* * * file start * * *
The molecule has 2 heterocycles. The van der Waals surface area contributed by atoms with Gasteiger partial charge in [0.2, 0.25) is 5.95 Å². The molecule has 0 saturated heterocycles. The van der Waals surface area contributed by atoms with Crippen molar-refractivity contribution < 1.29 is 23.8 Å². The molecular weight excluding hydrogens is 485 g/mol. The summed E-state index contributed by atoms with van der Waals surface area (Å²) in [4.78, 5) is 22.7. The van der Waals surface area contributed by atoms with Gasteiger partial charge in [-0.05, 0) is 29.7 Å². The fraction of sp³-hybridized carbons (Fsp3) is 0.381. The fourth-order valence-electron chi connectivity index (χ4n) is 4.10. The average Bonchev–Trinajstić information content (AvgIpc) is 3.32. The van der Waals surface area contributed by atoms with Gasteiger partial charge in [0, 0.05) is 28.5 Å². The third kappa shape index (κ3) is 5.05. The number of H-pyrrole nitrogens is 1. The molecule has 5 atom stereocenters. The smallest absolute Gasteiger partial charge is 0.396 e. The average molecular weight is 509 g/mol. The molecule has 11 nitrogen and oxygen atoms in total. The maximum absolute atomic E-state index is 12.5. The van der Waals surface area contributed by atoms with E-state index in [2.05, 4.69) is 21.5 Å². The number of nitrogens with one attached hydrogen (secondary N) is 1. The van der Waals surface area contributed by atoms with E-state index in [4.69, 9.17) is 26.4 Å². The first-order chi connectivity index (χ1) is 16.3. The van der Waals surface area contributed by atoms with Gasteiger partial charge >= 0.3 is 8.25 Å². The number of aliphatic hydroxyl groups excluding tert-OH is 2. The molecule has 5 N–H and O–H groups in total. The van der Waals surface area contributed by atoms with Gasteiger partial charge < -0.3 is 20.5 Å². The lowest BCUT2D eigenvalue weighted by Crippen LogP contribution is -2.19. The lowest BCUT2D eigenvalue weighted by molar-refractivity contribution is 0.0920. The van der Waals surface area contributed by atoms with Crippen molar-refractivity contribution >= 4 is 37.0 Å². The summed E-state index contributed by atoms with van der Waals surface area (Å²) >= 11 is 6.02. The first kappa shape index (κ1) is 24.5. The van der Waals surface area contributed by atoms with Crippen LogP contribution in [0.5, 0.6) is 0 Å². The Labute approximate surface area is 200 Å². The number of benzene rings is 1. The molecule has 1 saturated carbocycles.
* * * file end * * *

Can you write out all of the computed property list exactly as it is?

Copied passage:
The molecule has 2 heterocycles. The van der Waals surface area contributed by atoms with Gasteiger partial charge in [0.2, 0.25) is 5.95 Å². The molecule has 0 saturated heterocycles. The van der Waals surface area contributed by atoms with Crippen molar-refractivity contribution < 1.29 is 23.8 Å². The molecular weight excluding hydrogens is 485 g/mol. The summed E-state index contributed by atoms with van der Waals surface area (Å²) in [4.78, 5) is 22.7. The van der Waals surface area contributed by atoms with Gasteiger partial charge in [-0.05, 0) is 29.7 Å². The fraction of sp³-hybridized carbons (Fsp3) is 0.381. The fourth-order valence-electron chi connectivity index (χ4n) is 4.10. The average Bonchev–Trinajstić information content (AvgIpc) is 3.32. The van der Waals surface area contributed by atoms with Gasteiger partial charge in [0, 0.05) is 28.5 Å². The third kappa shape index (κ3) is 5.05. The number of H-pyrrole nitrogens is 1. The molecule has 5 atom stereocenters. The smallest absolute Gasteiger partial charge is 0.396 e. The average molecular weight is 509 g/mol. The molecule has 11 nitrogen and oxygen atoms in total. The maximum absolute atomic E-state index is 12.5. The van der Waals surface area contributed by atoms with E-state index in [2.05, 4.69) is 21.5 Å². The number of nitrogens with one attached hydrogen (secondary N) is 1. The van der Waals surface area contributed by atoms with E-state index in [4.69, 9.17) is 26.4 Å². The first-order chi connectivity index (χ1) is 16.3. The van der Waals surface area contributed by atoms with Gasteiger partial charge >= 0.3 is 8.25 Å². The number of aliphatic hydroxyl groups excluding tert-OH is 2. The molecule has 5 N–H and O–H groups in total. The van der Waals surface area contributed by atoms with Gasteiger partial charge < -0.3 is 20.5 Å². The lowest BCUT2D eigenvalue weighted by Crippen LogP contribution is -2.19. The lowest BCUT2D eigenvalue weighted by molar-refractivity contribution is 0.0920. The van der Waals surface area contributed by atoms with Crippen molar-refractivity contribution >= 4 is 37.0 Å². The summed E-state index contributed by atoms with van der Waals surface area (Å²) >= 11 is 6.02. The first kappa shape index (κ1) is 24.5. The van der Waals surface area contributed by atoms with Crippen LogP contribution in [0.5, 0.6) is 0 Å². The Labute approximate surface area is 200 Å². The number of benzene rings is 1. The molecule has 1 saturated carbocycles.